Rashida Tlaib is blasted after claiming the U.S. supported the Taliban in the 1980s – before it even existed

RASHIDA Tlaib was slammed after claiming the US supported the Taliban in the 1980s – before the Islamist group existed.

The Michigan representative was blasted after claiming the US backed the Taliban against the Soviets "going back to the 1980s" in a Sunday tweet.


"That's what this is: the horrible consequences of endless war and failed US policy going back to the 1980s when we backed the Taliban against the Soviets," she wrote.

"Innocent people suffer the horrors of war while political leaders and arms-dealing corporations sit back and make billions."

The progressive representative was discussing how the US should open its borders to refugees fleeing Afghanistan as the Taliban takes hold, but seemed to confuse the Taliban with the Afghan mujahedeen of the 80s.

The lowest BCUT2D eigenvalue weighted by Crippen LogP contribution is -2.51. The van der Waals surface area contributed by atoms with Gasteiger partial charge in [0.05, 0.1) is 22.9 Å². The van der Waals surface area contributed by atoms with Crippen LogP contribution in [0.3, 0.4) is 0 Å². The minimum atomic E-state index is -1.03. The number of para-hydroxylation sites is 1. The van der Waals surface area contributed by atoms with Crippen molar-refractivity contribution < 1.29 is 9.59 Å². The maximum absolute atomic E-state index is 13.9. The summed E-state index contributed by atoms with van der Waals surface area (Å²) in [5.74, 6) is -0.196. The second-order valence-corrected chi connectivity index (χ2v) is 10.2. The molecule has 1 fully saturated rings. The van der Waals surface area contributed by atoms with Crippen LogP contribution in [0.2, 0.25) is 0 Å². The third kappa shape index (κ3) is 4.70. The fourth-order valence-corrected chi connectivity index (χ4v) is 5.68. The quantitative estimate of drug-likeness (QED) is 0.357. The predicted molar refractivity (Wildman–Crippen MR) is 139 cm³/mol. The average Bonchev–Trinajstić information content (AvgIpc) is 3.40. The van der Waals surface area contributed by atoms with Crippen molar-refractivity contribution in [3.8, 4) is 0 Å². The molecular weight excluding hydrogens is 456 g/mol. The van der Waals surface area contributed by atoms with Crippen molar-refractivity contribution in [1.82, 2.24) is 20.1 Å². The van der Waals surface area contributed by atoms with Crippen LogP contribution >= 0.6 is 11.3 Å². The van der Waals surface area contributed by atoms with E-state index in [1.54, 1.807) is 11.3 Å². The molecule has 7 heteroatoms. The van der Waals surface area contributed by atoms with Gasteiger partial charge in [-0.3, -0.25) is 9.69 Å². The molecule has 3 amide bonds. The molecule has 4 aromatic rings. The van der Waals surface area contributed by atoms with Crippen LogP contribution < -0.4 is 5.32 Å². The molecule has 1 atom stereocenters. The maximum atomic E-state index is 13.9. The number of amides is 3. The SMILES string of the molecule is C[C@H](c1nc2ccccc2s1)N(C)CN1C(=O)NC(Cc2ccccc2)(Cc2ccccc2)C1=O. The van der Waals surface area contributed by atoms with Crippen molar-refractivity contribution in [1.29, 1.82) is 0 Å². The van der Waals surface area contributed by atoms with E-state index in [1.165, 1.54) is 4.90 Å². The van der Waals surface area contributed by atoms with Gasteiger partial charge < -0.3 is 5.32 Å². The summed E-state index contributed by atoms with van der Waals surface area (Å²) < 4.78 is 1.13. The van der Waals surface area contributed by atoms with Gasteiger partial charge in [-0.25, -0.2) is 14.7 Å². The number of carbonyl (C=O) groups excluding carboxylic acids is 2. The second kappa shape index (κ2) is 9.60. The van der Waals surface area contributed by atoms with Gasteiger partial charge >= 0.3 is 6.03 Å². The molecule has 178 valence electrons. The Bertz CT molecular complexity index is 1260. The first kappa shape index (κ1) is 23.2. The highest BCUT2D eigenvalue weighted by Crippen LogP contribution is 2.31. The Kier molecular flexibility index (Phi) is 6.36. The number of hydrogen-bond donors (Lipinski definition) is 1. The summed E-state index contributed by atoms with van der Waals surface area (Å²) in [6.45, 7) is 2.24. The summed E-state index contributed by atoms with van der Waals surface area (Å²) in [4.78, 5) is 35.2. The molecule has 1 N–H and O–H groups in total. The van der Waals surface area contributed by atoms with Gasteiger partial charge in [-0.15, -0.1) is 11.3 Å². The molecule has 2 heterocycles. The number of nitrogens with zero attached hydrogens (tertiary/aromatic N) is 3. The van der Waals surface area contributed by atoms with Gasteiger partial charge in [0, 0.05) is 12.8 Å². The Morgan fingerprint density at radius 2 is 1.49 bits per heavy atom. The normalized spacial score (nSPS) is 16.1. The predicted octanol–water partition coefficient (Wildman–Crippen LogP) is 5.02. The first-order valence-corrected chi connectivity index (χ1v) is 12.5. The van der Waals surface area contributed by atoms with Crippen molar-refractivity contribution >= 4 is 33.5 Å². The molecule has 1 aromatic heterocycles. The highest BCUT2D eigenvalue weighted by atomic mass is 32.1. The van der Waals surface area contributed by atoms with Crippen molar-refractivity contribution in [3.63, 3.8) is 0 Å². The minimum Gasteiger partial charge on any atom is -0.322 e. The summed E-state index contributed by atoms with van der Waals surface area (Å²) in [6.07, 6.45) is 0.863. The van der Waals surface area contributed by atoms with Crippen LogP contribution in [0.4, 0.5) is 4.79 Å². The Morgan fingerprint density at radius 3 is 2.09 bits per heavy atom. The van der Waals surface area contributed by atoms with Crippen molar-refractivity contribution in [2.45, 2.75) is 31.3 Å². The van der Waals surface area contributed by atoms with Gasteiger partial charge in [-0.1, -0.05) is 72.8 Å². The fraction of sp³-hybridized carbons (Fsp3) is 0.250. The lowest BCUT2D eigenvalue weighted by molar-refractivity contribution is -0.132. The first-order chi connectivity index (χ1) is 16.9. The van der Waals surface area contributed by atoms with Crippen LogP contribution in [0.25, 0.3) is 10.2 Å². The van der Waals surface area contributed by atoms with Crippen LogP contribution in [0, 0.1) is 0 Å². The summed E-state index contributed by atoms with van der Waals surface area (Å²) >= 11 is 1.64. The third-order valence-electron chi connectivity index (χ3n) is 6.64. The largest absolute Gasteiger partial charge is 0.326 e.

Mujahedeen referred to various rebel groups that united against the Soviet army and were supported by the United States.

When the Soviet-Afghan war ended in 1989, the groups split up. The Taliban did not emerge until 1994 and ultimately took control in Afghanistan in 1996.

Users were quick to correct Tlaib on Twitter – and drag the Congresswoman for mixing up the history.

"We backed Mojahedin against the Russians. There was no Taliban then. Boy was I wrong when I thought politicians were highly educated people," one user wrote.

"They did not exist then. This is embarrassing," quipped another.

Even liberal journalists jumped in to correct Tlaib's mix-up.

"The Taliban did not exist in the 1980s, it did not fight the Soviet Union and it was not backed by the United States," The New York Times' Matthew Rosenberg wrote.

"You could fill a library with books about American screw ups in Afghanistan. No need to rely on fictions."

The congresswoman's flub comes as the Taliban continues to take back power in Afghanistan as US troops depart.

During a Monday speech, President Joe Biden admitted that the Taliban was advancing in the country faster than his administration anticipated.

However, the president added that after 20 years in Afghanistan, there was no "good time" for the US to pull out.

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